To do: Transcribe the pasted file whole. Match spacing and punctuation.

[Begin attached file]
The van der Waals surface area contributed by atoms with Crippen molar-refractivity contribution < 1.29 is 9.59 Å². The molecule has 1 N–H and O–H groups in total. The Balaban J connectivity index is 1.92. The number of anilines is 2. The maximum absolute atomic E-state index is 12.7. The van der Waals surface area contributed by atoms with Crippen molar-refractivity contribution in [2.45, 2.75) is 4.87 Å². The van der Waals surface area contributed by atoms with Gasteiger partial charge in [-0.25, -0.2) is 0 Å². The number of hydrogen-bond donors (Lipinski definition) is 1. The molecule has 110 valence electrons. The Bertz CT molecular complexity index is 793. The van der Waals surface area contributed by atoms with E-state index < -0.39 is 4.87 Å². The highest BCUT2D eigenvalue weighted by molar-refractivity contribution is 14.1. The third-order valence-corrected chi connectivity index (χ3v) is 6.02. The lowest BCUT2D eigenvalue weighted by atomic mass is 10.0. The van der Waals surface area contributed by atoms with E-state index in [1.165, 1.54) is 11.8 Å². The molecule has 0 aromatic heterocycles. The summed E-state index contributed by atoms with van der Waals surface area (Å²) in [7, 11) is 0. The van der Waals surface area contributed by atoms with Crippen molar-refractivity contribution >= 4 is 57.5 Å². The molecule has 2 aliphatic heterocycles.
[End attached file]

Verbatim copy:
The van der Waals surface area contributed by atoms with Crippen molar-refractivity contribution < 1.29 is 9.59 Å². The molecule has 1 N–H and O–H groups in total. The Balaban J connectivity index is 1.92. The number of anilines is 2. The maximum absolute atomic E-state index is 12.7. The van der Waals surface area contributed by atoms with Crippen molar-refractivity contribution in [2.45, 2.75) is 4.87 Å². The van der Waals surface area contributed by atoms with Gasteiger partial charge in [-0.25, -0.2) is 0 Å². The number of hydrogen-bond donors (Lipinski definition) is 1. The molecule has 110 valence electrons. The Bertz CT molecular complexity index is 793. The van der Waals surface area contributed by atoms with E-state index < -0.39 is 4.87 Å². The highest BCUT2D eigenvalue weighted by molar-refractivity contribution is 14.1. The third-order valence-corrected chi connectivity index (χ3v) is 6.02. The lowest BCUT2D eigenvalue weighted by atomic mass is 10.0. The van der Waals surface area contributed by atoms with E-state index in [1.165, 1.54) is 11.8 Å². The molecule has 0 aromatic heterocycles. The summed E-state index contributed by atoms with van der Waals surface area (Å²) in [7, 11) is 0. The van der Waals surface area contributed by atoms with Crippen molar-refractivity contribution >= 4 is 57.5 Å². The molecule has 2 aliphatic heterocycles.